Drew Faust. This Republic of Suffering; Death and the American Civil War by Drew Faust. Vintage, 2009 paper.
Drew Faust describes the ways in which death, on the scale that it was experienced in the Civil War, altered attitudes on an array of issues related to the end of life. These war casualties seemed unnatural to nineteenth-century Americans. The war killed young men in huge numbers, then the healthiest demographic and the least expected to die so young.
War deaths violated Victorian and Christian views on the Good Death. One expected to die at home, surrounded by loving family gathered around the death bed. There were last words; the dying person was fully cognizant of his impending death. All attending hoped that he or she would have an easy death. Generally some religious assurance was at hand.
Instead the bodies of the Civil War dead were scattered where they fell, often in pieces, amongst dead horses and mules. Unless quickly buried, they began to decompose. The dying were far from home and family and unattended in the final moments of life. It was a stranger’s death, in a strange land.
A good portion of the deaths were not battlefield casualties. Rather, soldiers died in field hospitals from their wounds, from gangrene, diarrhea, dysentery, and typhoid fever. Civil War prisoners were led off to an uncertain future in camps like Andersonville, Georgia. Nine percent of the Civil War dead died in prisoner-of-war camps.
Faust explains how doctors and nurses, commanding officers, and fellow soldiers attempted to restore some of the assurances of the Good Death. Letters of condolence were often written by someone who had witnessed the dying moments. If that weren’t possible, the family could be assured that their loved one had died for his country. “I have never witnessed such an exhibition of fortitude and Christian resignation as [your son, brother, husband] showed” would be a likely part of any letter. Some keepsake, perhaps a watch, diary, Bible, lock of hair, might be included in the condolence letter.
What circumstances of warfare in the 1860s shaped the ”republic of suffering?” While Civil War weaponry was more deadly than in previous wars, you were often still close enough to see the person that you were killing. Moreover most combatants were not professional soldiers. Slaying someone, even in warfare, was, for many, a transgression of the Sixth Commandment. As in most armies, a minority did most of the fighting, the rest avoided active combat.
Some individuals, however, acquired a taste for killing. Sharp shooters were particularly likely to do so. They generally killed at close range but hidden from view. When captured they were often shot. Black troops fighting in Northern armies were usually given no quarter.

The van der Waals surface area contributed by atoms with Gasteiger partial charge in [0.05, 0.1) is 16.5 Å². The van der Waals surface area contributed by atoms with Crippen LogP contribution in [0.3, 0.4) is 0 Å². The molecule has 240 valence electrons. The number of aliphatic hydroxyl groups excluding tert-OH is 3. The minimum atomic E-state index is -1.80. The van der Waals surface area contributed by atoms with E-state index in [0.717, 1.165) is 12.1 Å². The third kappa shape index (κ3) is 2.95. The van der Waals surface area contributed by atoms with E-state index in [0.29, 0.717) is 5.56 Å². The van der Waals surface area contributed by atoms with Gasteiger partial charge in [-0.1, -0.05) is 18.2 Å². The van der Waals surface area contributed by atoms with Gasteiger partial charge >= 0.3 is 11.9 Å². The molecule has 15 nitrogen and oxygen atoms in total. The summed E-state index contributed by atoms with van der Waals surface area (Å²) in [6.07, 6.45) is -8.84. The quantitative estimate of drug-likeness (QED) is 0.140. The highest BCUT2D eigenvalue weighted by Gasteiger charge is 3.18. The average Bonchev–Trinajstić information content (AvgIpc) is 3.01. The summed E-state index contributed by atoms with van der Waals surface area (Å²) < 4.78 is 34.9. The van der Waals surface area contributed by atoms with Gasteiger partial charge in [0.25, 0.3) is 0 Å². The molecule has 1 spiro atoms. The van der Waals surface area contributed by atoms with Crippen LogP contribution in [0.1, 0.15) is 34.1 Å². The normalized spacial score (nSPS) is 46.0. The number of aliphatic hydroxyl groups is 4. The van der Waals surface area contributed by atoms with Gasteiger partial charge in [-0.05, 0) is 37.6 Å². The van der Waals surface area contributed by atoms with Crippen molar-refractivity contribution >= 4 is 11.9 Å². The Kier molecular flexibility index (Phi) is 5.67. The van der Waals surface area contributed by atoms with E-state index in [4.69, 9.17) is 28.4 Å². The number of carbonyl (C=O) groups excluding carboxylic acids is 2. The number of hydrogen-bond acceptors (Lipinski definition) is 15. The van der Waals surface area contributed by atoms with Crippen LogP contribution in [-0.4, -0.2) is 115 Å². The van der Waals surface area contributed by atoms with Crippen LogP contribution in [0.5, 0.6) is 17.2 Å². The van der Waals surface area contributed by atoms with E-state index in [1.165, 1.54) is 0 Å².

Civil War soldiers did not have any official identification — no dog tags. They might carry on them a letter of identity with instructions about how to notify their next-of-kin. Neither army, at first, took identification of the dead seriously. Bodies were collected together, having been dragged across rough ground, and buried in mass graves. Thus a large portion of the enormous numbers of dead were never named, but simply declared missing in action. Grieving families would often travel to the battlefields to undertake a generally hopeless search for their loved one.
Had he died a ‘natural’ death, a person would have been buried amongst the cluster of his family graves in a churchyard or one of the municipal “garden” cemeteries being laid out in the north. To handle the numbers of dead and still provide some semblance of respect, national cemeteries were established alongside the great battlefields. At Gettysburg,for example. Their ordered rows of identical markers attest to the costs of the War, but also the anonymity of death.
The individual states, later and with great solemnity, erected monuments that now give character to these mass burial sites. Often the states would declare a day of remembrance that eventually coalesced around a national holiday, Memorial Day.
Drew Faust has taken an important piece of American history, previously overlooked or misunderstood, and given it focus and meaning. It won a National Book Award nomination. It is one of my favorite books